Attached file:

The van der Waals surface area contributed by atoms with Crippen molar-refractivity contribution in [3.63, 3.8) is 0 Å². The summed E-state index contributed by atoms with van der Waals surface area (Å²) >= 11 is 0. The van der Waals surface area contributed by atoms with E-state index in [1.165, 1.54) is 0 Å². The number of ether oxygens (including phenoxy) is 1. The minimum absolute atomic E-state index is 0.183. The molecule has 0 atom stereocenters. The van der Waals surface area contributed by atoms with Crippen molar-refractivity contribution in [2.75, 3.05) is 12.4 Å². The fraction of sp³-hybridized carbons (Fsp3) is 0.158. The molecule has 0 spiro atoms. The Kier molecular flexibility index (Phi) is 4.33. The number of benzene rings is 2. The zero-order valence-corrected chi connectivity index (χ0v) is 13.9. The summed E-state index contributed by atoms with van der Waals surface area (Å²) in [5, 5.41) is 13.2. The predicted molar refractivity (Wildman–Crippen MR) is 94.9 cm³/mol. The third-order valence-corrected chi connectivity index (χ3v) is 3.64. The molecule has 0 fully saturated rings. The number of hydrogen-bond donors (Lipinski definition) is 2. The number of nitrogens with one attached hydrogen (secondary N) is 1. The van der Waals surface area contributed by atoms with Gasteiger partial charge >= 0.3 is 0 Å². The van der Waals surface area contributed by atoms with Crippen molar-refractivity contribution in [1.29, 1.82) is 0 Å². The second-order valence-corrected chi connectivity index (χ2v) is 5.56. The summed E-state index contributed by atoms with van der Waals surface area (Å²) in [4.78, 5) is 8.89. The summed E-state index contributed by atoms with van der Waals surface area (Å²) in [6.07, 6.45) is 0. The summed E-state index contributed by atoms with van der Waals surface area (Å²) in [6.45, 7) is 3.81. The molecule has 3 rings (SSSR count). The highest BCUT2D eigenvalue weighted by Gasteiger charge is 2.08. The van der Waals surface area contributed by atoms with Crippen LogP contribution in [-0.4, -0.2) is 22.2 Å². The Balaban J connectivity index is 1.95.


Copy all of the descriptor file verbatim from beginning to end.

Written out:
The van der Waals surface area contributed by atoms with Crippen molar-refractivity contribution in [3.63, 3.8) is 0 Å². The summed E-state index contributed by atoms with van der Waals surface area (Å²) >= 11 is 0. The van der Waals surface area contributed by atoms with E-state index in [1.165, 1.54) is 0 Å². The number of ether oxygens (including phenoxy) is 1. The minimum absolute atomic E-state index is 0.183. The molecule has 0 atom stereocenters. The van der Waals surface area contributed by atoms with Crippen molar-refractivity contribution in [2.75, 3.05) is 12.4 Å². The fraction of sp³-hybridized carbons (Fsp3) is 0.158. The molecule has 0 spiro atoms. The Kier molecular flexibility index (Phi) is 4.33. The number of benzene rings is 2. The zero-order valence-corrected chi connectivity index (χ0v) is 13.9. The summed E-state index contributed by atoms with van der Waals surface area (Å²) in [5, 5.41) is 13.2. The predicted molar refractivity (Wildman–Crippen MR) is 94.9 cm³/mol. The third-order valence-corrected chi connectivity index (χ3v) is 3.64. The molecule has 0 fully saturated rings. The number of hydrogen-bond donors (Lipinski definition) is 2. The number of nitrogens with one attached hydrogen (secondary N) is 1. The van der Waals surface area contributed by atoms with Gasteiger partial charge >= 0.3 is 0 Å². The van der Waals surface area contributed by atoms with Crippen molar-refractivity contribution in [1.29, 1.82) is 0 Å². The second-order valence-corrected chi connectivity index (χ2v) is 5.56. The summed E-state index contributed by atoms with van der Waals surface area (Å²) in [4.78, 5) is 8.89. The summed E-state index contributed by atoms with van der Waals surface area (Å²) in [6.07, 6.45) is 0. The summed E-state index contributed by atoms with van der Waals surface area (Å²) in [6.45, 7) is 3.81. The molecule has 3 rings (SSSR count). The highest BCUT2D eigenvalue weighted by Gasteiger charge is 2.08. The van der Waals surface area contributed by atoms with Crippen LogP contribution in [-0.4, -0.2) is 22.2 Å². The Balaban J connectivity index is 1.95.